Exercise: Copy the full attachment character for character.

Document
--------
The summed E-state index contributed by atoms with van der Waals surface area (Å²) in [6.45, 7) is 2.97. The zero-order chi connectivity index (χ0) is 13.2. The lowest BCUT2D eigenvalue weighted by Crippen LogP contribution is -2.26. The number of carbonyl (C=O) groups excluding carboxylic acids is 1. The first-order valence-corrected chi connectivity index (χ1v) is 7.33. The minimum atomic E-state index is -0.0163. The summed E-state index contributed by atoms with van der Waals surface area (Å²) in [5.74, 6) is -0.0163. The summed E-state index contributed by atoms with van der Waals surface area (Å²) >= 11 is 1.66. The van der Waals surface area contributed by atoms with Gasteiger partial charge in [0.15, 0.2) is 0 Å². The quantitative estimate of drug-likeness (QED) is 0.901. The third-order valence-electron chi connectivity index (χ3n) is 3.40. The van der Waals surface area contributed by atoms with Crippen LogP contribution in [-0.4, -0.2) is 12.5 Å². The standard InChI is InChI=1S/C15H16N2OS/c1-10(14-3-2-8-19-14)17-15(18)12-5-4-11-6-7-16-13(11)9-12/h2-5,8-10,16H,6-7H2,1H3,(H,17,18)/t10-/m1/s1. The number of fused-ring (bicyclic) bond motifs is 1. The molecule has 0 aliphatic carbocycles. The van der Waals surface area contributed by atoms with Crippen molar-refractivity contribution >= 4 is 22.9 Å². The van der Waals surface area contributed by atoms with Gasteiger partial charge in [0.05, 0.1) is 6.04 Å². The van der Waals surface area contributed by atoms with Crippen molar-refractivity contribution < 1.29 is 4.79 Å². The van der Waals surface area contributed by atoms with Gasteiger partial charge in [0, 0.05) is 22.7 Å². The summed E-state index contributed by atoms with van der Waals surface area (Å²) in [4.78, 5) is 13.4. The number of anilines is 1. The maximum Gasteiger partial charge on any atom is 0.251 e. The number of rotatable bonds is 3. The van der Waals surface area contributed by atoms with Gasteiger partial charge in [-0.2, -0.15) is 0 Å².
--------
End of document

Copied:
The summed E-state index contributed by atoms with van der Waals surface area (Å²) in [6.45, 7) is 2.97. The zero-order chi connectivity index (χ0) is 13.2. The lowest BCUT2D eigenvalue weighted by Crippen LogP contribution is -2.26. The number of carbonyl (C=O) groups excluding carboxylic acids is 1. The first-order valence-corrected chi connectivity index (χ1v) is 7.33. The minimum atomic E-state index is -0.0163. The summed E-state index contributed by atoms with van der Waals surface area (Å²) in [5.74, 6) is -0.0163. The summed E-state index contributed by atoms with van der Waals surface area (Å²) >= 11 is 1.66. The van der Waals surface area contributed by atoms with Gasteiger partial charge in [0.15, 0.2) is 0 Å². The quantitative estimate of drug-likeness (QED) is 0.901. The third-order valence-electron chi connectivity index (χ3n) is 3.40. The van der Waals surface area contributed by atoms with Crippen LogP contribution in [-0.4, -0.2) is 12.5 Å². The standard InChI is InChI=1S/C15H16N2OS/c1-10(14-3-2-8-19-14)17-15(18)12-5-4-11-6-7-16-13(11)9-12/h2-5,8-10,16H,6-7H2,1H3,(H,17,18)/t10-/m1/s1. The number of fused-ring (bicyclic) bond motifs is 1. The molecule has 0 aliphatic carbocycles. The van der Waals surface area contributed by atoms with Crippen molar-refractivity contribution >= 4 is 22.9 Å². The van der Waals surface area contributed by atoms with Gasteiger partial charge in [0.05, 0.1) is 6.04 Å². The van der Waals surface area contributed by atoms with Crippen molar-refractivity contribution < 1.29 is 4.79 Å². The van der Waals surface area contributed by atoms with Gasteiger partial charge in [0, 0.05) is 22.7 Å². The summed E-state index contributed by atoms with van der Waals surface area (Å²) in [4.78, 5) is 13.4. The number of anilines is 1. The maximum Gasteiger partial charge on any atom is 0.251 e. The number of rotatable bonds is 3. The van der Waals surface area contributed by atoms with Gasteiger partial charge in [-0.2, -0.15) is 0 Å².